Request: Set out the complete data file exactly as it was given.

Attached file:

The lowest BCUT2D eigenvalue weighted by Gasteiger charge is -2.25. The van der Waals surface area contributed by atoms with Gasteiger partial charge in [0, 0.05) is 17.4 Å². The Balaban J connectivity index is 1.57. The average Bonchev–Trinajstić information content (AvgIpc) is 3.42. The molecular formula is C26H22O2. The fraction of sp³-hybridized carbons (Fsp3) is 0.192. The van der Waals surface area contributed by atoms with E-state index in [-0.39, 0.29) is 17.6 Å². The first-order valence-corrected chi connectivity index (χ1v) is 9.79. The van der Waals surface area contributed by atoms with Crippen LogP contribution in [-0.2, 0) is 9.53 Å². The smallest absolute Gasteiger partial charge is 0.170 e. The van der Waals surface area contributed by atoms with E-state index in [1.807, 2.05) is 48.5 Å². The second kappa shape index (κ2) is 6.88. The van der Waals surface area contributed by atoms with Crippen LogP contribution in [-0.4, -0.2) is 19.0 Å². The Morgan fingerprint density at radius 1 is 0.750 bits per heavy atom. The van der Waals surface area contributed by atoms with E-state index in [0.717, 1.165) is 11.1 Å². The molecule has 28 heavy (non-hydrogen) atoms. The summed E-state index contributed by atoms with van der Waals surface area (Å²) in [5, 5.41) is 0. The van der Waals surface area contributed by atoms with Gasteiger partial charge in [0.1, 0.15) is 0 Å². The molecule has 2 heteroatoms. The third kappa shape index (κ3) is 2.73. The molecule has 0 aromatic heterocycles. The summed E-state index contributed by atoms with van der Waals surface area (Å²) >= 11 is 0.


The lowest BCUT2D eigenvalue weighted by Gasteiger charge is -2.25. The van der Waals surface area contributed by atoms with Gasteiger partial charge in [0, 0.05) is 17.4 Å². The Balaban J connectivity index is 1.57. The average Bonchev–Trinajstić information content (AvgIpc) is 3.42. The molecular formula is C26H22O2. The fraction of sp³-hybridized carbons (Fsp3) is 0.192. The van der Waals surface area contributed by atoms with E-state index in [-0.39, 0.29) is 17.6 Å². The first-order valence-corrected chi connectivity index (χ1v) is 9.79. The van der Waals surface area contributed by atoms with Crippen LogP contribution in [-0.2, 0) is 9.53 Å². The smallest absolute Gasteiger partial charge is 0.170 e. The van der Waals surface area contributed by atoms with E-state index in [1.807, 2.05) is 48.5 Å². The second kappa shape index (κ2) is 6.88. The van der Waals surface area contributed by atoms with Crippen LogP contribution in [-0.4, -0.2) is 19.0 Å². The Morgan fingerprint density at radius 1 is 0.750 bits per heavy atom. The van der Waals surface area contributed by atoms with E-state index in [0.717, 1.165) is 11.1 Å². The molecule has 28 heavy (non-hydrogen) atoms. The summed E-state index contributed by atoms with van der Waals surface area (Å²) in [5, 5.41) is 0. The van der Waals surface area contributed by atoms with Gasteiger partial charge in [0.1, 0.15) is 0 Å². The molecule has 2 heteroatoms. The third kappa shape index (κ3) is 2.73. The molecule has 0 aromatic heterocycles. The summed E-state index contributed by atoms with van der Waals surface area (Å²) >= 11 is 0.